In addition to the remote removal of content, another issue you missed is the loss of historical content. If the author changes the content (or censors the content) in the new edition, how can we see the historical views on the information. Imagine if all books had been digital since the 1930’s and Germany had won. References to the holocaust would be removed. As people who experienced it (Jack Tramiel) die off, that entire history is lost.
Also imagine as formats change, the history lost there. If you find a paper you wrote in the 1980’s on a 5 1/4 floppy on a machine other than DOS, what are your chances of recovering that information? What do we leave behind for the archaeologists?
What I don’t understand is why the eBook screens are so small, I tried to read a PDF on a Kindle Touch, and I couldn’t get it to zoom so I could see the entire page clearly, it was really a hassle since the refresh rate is so slow. I believe that PDFs are the way to go, (most) books were never meant to be read on a page the size of your palm…
I think the belief that books will inevitably be completely replaced by ebooks is a misguided one. I think it’s inevitable that they will become the predominant format, but not the only one. Like MP3s, CDs and Vinyl, the formats will co-exist, meeting different needs for different people. Some people, like myself, will always prefer a physical artifact. No doubt as the years go on, this will become less an issue for future generations, but there will always be a market for older formats.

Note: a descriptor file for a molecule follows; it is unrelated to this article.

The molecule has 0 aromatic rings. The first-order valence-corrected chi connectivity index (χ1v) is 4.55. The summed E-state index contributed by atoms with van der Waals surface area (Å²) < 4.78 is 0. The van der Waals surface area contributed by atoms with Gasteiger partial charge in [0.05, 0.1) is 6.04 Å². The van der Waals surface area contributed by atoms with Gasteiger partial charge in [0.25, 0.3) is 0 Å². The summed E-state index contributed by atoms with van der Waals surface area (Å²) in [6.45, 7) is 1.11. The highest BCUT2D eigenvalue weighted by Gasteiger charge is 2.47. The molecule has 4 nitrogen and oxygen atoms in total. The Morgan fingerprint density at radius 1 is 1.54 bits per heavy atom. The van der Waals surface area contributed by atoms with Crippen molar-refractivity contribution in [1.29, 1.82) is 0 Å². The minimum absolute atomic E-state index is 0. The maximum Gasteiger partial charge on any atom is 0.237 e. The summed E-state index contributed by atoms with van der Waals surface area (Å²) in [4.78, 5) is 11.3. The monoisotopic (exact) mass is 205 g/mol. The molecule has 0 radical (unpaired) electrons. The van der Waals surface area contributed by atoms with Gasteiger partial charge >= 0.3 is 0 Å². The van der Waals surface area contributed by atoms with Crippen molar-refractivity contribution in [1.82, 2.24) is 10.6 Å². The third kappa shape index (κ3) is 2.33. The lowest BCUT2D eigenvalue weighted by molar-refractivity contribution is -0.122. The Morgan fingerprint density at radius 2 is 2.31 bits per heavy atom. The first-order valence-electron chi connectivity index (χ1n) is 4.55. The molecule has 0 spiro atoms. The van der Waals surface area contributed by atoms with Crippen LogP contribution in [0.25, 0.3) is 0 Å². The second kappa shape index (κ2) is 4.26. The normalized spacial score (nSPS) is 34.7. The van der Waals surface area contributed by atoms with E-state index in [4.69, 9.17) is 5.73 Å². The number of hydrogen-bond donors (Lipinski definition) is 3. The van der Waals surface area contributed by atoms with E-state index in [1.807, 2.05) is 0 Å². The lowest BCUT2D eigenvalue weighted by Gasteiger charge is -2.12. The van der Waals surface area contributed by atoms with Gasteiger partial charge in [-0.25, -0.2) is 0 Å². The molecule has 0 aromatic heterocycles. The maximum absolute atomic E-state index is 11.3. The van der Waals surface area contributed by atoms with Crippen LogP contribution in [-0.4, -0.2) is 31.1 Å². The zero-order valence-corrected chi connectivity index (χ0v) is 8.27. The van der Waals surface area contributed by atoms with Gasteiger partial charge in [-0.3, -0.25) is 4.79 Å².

The majority of books make very little money already, sales being counted in hundreds, not millions. Reducing prices at this stage in the game is a very risky strategy for publishers. Reducing prices does not automatically lead to raising sales. A book, no matter the format or the cost, still requires an investment of time on the part of the buyer. If cost led to more people choosing to read a book then a lot more writers would be receiving money from libraries, where the cost to the person choosing the book is zero. Reducing costs of ebooks brings a real risk of cutting the already small amount of money a title generates. Possible consequences are that publishing houses are less likely to take risks, there is less money and opportunities available for new writers and the market becomes even more saturated with celebrity memoirs, Twilight books and whatever you call those things that Dan Brown has thrown words at.